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Madrugada | The Nightly Disease (Virgin Norway)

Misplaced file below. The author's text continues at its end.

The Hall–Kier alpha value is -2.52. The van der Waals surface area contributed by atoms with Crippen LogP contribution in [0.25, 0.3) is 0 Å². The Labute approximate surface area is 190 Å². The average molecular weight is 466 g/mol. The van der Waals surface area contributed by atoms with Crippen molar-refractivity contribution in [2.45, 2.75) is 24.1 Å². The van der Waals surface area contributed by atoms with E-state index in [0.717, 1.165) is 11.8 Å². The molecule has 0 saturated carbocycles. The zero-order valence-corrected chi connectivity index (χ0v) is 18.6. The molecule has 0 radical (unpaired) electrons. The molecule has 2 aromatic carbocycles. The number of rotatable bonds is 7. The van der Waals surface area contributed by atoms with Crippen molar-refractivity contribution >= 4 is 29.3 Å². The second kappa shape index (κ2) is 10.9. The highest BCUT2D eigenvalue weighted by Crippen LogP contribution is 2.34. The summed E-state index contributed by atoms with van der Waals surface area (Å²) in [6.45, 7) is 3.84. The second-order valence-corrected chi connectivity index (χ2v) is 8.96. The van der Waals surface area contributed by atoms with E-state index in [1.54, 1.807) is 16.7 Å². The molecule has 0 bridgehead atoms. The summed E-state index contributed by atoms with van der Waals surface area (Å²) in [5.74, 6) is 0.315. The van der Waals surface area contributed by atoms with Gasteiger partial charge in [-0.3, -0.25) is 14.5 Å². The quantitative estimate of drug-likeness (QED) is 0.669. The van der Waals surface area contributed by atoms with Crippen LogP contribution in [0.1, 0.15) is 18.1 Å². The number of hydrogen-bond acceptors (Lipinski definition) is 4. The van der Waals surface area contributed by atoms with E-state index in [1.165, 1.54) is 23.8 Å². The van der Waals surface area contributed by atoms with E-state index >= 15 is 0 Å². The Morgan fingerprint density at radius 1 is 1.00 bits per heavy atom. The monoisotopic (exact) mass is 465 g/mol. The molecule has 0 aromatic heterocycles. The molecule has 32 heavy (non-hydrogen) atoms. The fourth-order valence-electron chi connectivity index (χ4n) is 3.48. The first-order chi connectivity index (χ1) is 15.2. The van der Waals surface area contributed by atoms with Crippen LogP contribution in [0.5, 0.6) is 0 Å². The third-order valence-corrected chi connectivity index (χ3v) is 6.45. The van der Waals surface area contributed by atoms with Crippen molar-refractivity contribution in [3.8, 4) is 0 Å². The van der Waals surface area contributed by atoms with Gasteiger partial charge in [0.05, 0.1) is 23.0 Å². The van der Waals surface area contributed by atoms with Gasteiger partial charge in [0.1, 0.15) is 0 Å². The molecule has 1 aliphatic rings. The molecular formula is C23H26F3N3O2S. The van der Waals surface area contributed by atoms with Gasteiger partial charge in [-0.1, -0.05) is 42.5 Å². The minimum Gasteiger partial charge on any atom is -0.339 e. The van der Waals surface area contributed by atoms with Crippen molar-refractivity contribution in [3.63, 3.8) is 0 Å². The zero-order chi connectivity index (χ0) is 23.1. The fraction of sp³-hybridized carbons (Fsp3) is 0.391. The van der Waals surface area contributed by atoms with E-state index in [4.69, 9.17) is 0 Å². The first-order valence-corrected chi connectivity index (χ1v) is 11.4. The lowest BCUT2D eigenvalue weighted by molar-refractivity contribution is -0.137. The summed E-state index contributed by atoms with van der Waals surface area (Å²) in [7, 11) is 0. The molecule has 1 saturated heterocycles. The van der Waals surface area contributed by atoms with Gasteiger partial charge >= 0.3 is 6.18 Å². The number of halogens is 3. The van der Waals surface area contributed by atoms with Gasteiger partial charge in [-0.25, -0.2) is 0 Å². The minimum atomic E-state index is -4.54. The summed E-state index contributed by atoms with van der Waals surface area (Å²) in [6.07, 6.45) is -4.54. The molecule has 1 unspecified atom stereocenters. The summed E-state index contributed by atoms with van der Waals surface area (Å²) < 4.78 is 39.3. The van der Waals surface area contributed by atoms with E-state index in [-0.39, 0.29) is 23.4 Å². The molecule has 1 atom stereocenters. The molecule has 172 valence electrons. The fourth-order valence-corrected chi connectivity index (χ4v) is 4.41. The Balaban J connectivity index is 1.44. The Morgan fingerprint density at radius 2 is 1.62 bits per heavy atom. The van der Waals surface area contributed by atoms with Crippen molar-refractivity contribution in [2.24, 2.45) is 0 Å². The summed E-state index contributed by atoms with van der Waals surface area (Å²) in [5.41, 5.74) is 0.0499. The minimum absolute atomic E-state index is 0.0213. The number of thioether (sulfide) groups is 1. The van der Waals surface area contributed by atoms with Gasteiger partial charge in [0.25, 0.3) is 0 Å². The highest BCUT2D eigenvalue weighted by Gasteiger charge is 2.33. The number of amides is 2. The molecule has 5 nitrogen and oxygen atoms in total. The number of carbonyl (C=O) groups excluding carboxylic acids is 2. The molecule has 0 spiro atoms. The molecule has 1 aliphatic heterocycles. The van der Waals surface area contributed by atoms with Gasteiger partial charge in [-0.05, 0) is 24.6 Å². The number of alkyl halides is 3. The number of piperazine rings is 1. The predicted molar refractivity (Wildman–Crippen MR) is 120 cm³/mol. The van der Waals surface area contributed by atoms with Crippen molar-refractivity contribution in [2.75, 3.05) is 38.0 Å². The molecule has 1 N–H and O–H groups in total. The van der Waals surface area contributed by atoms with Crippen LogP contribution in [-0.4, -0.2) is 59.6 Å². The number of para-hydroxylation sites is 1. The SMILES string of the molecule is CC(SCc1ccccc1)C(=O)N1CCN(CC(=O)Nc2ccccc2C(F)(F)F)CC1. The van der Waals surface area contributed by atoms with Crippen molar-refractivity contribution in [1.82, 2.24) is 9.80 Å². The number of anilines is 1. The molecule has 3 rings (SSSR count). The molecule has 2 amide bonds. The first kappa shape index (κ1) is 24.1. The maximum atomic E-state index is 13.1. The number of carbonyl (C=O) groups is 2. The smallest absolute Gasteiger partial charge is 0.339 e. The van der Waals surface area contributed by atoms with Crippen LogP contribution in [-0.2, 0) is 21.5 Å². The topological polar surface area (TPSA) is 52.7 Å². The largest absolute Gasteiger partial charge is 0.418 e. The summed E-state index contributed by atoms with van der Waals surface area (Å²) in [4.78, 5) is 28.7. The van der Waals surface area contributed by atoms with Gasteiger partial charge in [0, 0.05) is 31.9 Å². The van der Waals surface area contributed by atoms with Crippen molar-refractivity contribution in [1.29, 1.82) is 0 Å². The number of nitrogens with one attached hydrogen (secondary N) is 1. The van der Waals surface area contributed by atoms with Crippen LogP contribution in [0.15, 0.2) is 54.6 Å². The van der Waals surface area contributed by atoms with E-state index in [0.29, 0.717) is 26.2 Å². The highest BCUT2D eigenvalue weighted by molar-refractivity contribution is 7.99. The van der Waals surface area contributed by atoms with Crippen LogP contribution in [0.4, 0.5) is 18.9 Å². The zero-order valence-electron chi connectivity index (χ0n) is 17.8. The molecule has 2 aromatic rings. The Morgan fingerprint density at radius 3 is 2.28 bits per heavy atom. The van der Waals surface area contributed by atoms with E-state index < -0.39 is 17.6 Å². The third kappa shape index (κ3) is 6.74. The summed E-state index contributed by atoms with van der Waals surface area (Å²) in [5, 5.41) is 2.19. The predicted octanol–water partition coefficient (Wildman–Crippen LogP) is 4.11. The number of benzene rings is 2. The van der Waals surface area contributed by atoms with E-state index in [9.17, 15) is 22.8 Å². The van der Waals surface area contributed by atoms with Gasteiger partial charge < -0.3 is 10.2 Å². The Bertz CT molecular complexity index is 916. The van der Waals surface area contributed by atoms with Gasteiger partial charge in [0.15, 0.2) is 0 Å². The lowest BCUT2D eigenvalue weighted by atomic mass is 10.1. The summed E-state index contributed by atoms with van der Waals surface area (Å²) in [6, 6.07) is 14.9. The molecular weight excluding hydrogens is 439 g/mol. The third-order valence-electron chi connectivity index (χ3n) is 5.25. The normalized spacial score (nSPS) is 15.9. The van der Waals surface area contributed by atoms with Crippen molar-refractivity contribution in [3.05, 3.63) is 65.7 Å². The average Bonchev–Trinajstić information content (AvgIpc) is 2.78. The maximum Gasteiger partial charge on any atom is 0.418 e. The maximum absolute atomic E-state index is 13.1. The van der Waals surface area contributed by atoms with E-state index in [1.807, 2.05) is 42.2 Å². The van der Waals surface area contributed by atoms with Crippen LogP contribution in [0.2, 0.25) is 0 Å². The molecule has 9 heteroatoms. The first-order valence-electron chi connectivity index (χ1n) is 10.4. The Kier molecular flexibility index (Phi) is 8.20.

After subjecting us for years to Nil Points at Eurovision and A-Ha videos, Norway seems to be making up for it by unleashing a series of bands whose tastes and dispositions lean towards the dark end of the street. Madrugada are a band that (literally) wear their influences on their sleeve. The cover looks like something from Nick Cave's days with Anita Lane and the mood of this (long) album never veers from the King of Goth's territory. Opener, Black Mambo, starts off as dark, sinuous jazz but quickly slips into a more muscular sounding Willard Grant Conspiracy before descending into a bridge so heavy it would give Slayer the shivers. Powered by a bass line straight off Unknown Pleasures, the songs tend to drift over their allotted 5 or 6 minutes with lead singer, Sivert Hoyem, mumbling in that deep, theatrical style mastered by Andrew Eldritch. Step Into This Room And Dance For Me, the best song here, is a subtler thing altogether, a slinky subdued seduction song like something from Leonard Cohen's I'm Your Man period. It's a shame that Madrugada don't capitalise on this; most of the other songs meander like the aforementioned WGC. The title track is a second rate Stooges screamer while Lucy One is mumbled indecipherable vocals and scratchy guitar, the sound strangely eighties sounding like the ghost of Scandinavian Satan metal. As the album tips the hour mark, the awful metal dirge of We Are Go does nothing to sway you and the nine minute Sonic Youth on Mogadon stretch of Sister is only barely better.